At various moments in your childhood, certain things pop up that make you realize your family is a liiiiittle different from those of your non-Latino and non-immigrant friends. Which leads you to wonder if you could ever manage to have a non-latino S.O.
Until one day, it happens: You fall for a Jordan instead of a Joaquín, a Jessica instead of a Yessica.
First, you wonder how your boo will react to you family.
Does your abuela’s picadillo have the power to transcend ideology, language and culture? (Of course it does.)
But even more so, you
wonder worry about how your family will react to your boo.
Is your S.O.’s appetite big enough to warm their hearts? Are they strong enough to withstand your mom’s judgment and abuela’s chisme?
So you make bae go through a rigorous training process…
There’ll be name flashcards for all 152 cousins, as well as appetite-enhancement practices. #NoGrainLeftBehind
…complete with cheek-kissing drills.
And remember: practice makes perfect.
You open them up to a new world of food possibilities.
The heart wants what the heart wants. And now your boo wants you… to bring them more tostones rellenos.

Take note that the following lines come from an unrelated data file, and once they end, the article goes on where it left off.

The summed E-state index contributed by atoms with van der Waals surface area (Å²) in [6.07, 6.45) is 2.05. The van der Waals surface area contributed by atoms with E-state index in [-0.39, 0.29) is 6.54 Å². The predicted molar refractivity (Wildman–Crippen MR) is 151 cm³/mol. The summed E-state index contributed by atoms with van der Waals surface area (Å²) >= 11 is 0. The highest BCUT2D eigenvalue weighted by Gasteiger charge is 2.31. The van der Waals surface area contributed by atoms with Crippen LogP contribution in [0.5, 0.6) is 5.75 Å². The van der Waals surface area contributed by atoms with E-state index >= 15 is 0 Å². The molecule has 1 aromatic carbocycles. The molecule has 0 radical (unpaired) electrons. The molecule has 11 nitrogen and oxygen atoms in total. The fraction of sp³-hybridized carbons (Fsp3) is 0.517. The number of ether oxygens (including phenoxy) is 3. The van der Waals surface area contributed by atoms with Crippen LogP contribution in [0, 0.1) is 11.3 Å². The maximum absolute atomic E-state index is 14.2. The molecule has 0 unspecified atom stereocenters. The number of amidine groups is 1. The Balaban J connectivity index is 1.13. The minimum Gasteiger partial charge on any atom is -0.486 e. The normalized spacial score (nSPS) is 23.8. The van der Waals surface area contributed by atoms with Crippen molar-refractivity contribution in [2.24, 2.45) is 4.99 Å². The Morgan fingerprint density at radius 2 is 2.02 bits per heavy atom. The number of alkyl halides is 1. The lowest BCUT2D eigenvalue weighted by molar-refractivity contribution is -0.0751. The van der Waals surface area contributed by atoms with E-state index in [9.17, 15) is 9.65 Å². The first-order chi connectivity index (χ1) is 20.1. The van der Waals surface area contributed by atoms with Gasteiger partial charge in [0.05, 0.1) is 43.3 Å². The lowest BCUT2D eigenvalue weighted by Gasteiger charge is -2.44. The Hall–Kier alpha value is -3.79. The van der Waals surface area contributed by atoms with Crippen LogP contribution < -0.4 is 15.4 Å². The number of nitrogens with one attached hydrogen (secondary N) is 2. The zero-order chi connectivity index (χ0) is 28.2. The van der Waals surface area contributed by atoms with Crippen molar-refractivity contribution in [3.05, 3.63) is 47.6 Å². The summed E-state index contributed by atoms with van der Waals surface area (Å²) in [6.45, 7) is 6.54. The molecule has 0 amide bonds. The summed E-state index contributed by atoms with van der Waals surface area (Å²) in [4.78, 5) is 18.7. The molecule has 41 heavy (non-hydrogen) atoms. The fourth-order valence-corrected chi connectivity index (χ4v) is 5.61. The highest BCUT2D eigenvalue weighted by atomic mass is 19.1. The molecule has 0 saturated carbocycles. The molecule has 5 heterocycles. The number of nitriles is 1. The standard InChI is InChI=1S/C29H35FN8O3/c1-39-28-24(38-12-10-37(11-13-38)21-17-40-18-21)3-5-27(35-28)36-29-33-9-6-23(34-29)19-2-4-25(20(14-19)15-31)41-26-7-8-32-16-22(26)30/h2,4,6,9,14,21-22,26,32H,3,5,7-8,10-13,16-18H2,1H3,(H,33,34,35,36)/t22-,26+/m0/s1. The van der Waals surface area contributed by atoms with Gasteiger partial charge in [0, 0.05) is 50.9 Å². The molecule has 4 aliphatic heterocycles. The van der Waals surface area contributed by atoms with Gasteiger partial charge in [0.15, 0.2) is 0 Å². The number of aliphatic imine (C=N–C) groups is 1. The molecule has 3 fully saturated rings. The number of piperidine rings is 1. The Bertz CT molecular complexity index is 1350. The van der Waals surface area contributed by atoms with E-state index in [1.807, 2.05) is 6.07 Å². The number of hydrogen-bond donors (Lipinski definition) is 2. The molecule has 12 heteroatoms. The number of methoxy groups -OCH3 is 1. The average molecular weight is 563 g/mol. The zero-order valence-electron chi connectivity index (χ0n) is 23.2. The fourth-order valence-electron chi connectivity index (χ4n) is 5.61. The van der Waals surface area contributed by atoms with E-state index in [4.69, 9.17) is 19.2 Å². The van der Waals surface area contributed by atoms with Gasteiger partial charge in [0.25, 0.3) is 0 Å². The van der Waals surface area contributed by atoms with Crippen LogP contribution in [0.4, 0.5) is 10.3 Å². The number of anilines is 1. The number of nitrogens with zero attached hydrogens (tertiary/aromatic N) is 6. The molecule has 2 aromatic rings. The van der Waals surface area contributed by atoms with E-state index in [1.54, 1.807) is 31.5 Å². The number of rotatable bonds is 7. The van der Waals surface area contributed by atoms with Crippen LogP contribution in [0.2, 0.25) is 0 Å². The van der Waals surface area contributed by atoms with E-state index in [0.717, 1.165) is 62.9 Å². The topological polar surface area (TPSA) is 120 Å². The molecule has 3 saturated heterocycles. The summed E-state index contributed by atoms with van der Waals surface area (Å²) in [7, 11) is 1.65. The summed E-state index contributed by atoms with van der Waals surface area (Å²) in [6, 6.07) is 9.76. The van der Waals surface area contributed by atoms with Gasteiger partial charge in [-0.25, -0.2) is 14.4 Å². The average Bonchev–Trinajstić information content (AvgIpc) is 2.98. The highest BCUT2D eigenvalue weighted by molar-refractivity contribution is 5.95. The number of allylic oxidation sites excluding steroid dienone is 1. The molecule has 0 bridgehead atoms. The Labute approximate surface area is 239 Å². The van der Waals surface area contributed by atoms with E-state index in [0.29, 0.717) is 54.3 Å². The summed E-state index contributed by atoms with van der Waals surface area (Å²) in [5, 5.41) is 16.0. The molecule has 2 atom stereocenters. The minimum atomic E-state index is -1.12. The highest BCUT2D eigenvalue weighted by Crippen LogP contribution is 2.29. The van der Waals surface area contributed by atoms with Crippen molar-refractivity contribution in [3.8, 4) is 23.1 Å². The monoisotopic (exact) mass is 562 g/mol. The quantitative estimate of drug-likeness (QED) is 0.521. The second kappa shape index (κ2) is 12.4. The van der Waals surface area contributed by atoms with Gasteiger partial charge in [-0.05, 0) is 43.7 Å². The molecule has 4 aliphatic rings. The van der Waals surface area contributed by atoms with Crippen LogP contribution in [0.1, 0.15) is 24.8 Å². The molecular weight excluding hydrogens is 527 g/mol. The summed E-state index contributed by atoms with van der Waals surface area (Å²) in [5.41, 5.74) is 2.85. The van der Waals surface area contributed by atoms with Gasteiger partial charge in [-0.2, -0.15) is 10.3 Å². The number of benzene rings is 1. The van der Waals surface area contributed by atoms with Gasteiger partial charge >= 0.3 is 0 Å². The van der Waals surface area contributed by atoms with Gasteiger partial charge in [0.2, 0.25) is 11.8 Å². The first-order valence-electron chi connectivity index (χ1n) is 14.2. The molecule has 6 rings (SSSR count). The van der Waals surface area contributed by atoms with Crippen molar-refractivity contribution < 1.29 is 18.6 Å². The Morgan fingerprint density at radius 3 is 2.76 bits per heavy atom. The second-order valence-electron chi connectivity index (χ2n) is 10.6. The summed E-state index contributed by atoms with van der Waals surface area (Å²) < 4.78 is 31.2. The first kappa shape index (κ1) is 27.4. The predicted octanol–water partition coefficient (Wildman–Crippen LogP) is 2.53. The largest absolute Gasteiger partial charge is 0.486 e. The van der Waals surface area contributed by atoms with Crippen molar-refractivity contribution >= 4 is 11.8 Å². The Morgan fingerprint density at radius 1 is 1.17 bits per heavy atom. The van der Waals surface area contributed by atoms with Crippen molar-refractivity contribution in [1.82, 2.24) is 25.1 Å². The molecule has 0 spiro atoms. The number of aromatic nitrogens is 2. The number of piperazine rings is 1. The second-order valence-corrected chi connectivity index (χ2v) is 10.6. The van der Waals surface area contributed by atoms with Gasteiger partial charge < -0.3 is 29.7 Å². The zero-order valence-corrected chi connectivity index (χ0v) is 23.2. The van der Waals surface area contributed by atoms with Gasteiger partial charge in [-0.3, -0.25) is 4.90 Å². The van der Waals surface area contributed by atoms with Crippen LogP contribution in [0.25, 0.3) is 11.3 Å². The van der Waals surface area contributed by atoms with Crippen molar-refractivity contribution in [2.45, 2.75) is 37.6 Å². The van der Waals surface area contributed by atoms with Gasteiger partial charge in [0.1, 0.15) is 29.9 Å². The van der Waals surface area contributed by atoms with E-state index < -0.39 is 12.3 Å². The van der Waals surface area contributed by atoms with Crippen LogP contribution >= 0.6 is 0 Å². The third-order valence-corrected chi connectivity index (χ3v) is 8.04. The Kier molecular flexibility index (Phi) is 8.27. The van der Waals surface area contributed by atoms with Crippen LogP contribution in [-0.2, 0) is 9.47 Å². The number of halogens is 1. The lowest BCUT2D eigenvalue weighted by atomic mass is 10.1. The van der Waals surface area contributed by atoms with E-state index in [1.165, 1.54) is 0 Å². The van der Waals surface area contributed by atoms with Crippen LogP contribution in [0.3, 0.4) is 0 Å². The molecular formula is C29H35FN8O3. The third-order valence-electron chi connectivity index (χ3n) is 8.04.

And your heart melts the first time they order food in Spanish.
There’s just something sexy about a man or woman who knows what they want: carne asada.
At first, bae seems offended when they’re called “El Gring@.”
Until you have this conversation:
“Why don’t you just call me White?”
“Because Hispanics can be White.”
“Why don’t you just call me American?
“Because Hispanics can be American.”
“Why not just call me by my name?”
“Because that’s not how we show LOVE.”
But eventually they use it more than you do when chismiando.
And you don’t have the heart to say “…Um, that’s you too, babe.”
Whether your boo speaks Spanish or not, there’s still translating involved.
“Nom babe, my mom’s not ‘bringing a stick inside,’ she’s going to whoop someone’s a**.”
Finally, they’re ready for the first big milestone: THE WEDDING.
It’s the first time they really lets loose around your family, and they kinda love ’em more for it.
You’re proud when they start calling your family by their nicknames.
“Tia Lea” is now no longer “teeya leeya.”
…and even more proud when your family comes up with a brand new nickname for your S.O.
Sure, it might be “flac@”, or “fe@”, or worse, “flac@ fe@”, but you know it only means one thing: real love.
But the cutest is when they eventually tell strangers that they’re “basically” Hispanic.
The assimilation into culture and family is complete.
And then you realize you’d do the same for them.
Because at the end of the day, for Latinos, family is everything… no matter where they’re from.
Did you ever introduce a non-Latino boyfriend or girlfriend to your family? Let us know how it went!